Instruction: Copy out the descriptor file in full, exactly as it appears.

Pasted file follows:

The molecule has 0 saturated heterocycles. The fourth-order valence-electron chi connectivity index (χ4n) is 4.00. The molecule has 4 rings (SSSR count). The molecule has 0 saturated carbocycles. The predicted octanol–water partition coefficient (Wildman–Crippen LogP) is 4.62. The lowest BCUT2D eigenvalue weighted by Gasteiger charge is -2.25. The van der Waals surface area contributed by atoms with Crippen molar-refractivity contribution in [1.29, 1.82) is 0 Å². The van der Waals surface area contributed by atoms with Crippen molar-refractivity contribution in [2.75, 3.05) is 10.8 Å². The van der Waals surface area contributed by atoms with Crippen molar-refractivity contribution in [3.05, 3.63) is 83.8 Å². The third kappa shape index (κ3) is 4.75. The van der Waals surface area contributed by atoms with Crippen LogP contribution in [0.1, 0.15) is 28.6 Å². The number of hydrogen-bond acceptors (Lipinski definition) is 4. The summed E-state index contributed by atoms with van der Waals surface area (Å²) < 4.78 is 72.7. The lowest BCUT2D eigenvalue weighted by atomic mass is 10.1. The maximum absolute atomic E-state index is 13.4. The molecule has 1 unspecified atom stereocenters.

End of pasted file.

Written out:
The molecule has 0 saturated heterocycles. The fourth-order valence-electron chi connectivity index (χ4n) is 4.00. The molecule has 4 rings (SSSR count). The molecule has 0 saturated carbocycles. The predicted octanol–water partition coefficient (Wildman–Crippen LogP) is 4.62. The lowest BCUT2D eigenvalue weighted by Gasteiger charge is -2.25. The van der Waals surface area contributed by atoms with Crippen molar-refractivity contribution in [1.29, 1.82) is 0 Å². The van der Waals surface area contributed by atoms with Crippen molar-refractivity contribution in [2.75, 3.05) is 10.8 Å². The van der Waals surface area contributed by atoms with Crippen molar-refractivity contribution in [3.05, 3.63) is 83.8 Å². The third kappa shape index (κ3) is 4.75. The van der Waals surface area contributed by atoms with Crippen LogP contribution in [0.1, 0.15) is 28.6 Å². The number of hydrogen-bond acceptors (Lipinski definition) is 4. The summed E-state index contributed by atoms with van der Waals surface area (Å²) < 4.78 is 72.7. The lowest BCUT2D eigenvalue weighted by atomic mass is 10.1. The maximum absolute atomic E-state index is 13.4. The molecule has 1 unspecified atom stereocenters.